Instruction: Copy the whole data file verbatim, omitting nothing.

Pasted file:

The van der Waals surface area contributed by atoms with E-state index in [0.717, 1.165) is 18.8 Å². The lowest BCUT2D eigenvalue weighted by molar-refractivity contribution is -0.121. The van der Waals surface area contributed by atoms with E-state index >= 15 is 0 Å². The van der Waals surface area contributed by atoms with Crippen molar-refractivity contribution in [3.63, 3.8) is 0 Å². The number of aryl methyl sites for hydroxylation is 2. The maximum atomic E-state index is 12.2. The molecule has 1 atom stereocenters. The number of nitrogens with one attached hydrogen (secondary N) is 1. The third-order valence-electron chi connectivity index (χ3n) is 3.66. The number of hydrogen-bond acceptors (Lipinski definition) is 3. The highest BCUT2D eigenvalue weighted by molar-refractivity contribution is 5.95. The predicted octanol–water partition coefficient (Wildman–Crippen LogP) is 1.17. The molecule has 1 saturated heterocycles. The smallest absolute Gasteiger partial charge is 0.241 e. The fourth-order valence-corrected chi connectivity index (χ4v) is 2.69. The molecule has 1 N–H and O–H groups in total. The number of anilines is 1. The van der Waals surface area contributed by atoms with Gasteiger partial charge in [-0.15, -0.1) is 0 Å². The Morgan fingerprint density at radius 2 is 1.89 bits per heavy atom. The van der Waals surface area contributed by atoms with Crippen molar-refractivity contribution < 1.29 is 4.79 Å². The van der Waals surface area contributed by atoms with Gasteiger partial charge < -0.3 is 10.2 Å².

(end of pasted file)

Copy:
The van der Waals surface area contributed by atoms with E-state index in [0.717, 1.165) is 18.8 Å². The lowest BCUT2D eigenvalue weighted by molar-refractivity contribution is -0.121. The van der Waals surface area contributed by atoms with E-state index >= 15 is 0 Å². The van der Waals surface area contributed by atoms with Crippen molar-refractivity contribution in [3.63, 3.8) is 0 Å². The number of aryl methyl sites for hydroxylation is 2. The maximum atomic E-state index is 12.2. The molecule has 1 atom stereocenters. The number of nitrogens with one attached hydrogen (secondary N) is 1. The third-order valence-electron chi connectivity index (χ3n) is 3.66. The number of hydrogen-bond acceptors (Lipinski definition) is 3. The highest BCUT2D eigenvalue weighted by molar-refractivity contribution is 5.95. The predicted octanol–water partition coefficient (Wildman–Crippen LogP) is 1.17. The molecule has 1 saturated heterocycles. The smallest absolute Gasteiger partial charge is 0.241 e. The fourth-order valence-corrected chi connectivity index (χ4v) is 2.69. The molecule has 1 N–H and O–H groups in total. The number of anilines is 1. The van der Waals surface area contributed by atoms with Gasteiger partial charge in [-0.15, -0.1) is 0 Å². The Morgan fingerprint density at radius 2 is 1.89 bits per heavy atom. The van der Waals surface area contributed by atoms with Crippen molar-refractivity contribution < 1.29 is 4.79 Å². The van der Waals surface area contributed by atoms with Gasteiger partial charge < -0.3 is 10.2 Å².